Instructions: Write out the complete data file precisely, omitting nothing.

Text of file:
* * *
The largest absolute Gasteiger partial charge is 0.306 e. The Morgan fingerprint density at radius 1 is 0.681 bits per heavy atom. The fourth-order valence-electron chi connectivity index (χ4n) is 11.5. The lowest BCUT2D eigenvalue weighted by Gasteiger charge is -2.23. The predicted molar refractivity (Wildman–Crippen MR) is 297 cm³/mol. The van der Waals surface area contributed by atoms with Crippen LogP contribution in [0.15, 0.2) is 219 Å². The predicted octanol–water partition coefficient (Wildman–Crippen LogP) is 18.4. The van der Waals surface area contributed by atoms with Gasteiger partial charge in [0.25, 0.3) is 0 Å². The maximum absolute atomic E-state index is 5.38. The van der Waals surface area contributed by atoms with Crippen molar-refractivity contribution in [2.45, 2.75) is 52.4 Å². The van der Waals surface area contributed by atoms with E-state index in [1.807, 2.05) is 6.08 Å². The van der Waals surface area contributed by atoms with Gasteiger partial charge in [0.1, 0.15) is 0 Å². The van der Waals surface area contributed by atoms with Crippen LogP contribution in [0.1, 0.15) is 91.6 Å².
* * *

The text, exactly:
The largest absolute Gasteiger partial charge is 0.306 e. The Morgan fingerprint density at radius 1 is 0.681 bits per heavy atom. The fourth-order valence-electron chi connectivity index (χ4n) is 11.5. The lowest BCUT2D eigenvalue weighted by Gasteiger charge is -2.23. The predicted molar refractivity (Wildman–Crippen MR) is 297 cm³/mol. The van der Waals surface area contributed by atoms with Crippen LogP contribution in [0.15, 0.2) is 219 Å². The predicted octanol–water partition coefficient (Wildman–Crippen LogP) is 18.4. The van der Waals surface area contributed by atoms with Gasteiger partial charge in [0.25, 0.3) is 0 Å². The maximum absolute atomic E-state index is 5.38. The van der Waals surface area contributed by atoms with Crippen molar-refractivity contribution in [2.45, 2.75) is 52.4 Å². The van der Waals surface area contributed by atoms with E-state index in [1.807, 2.05) is 6.08 Å². The van der Waals surface area contributed by atoms with Gasteiger partial charge in [0.1, 0.15) is 0 Å². The van der Waals surface area contributed by atoms with Crippen LogP contribution in [0.1, 0.15) is 91.6 Å².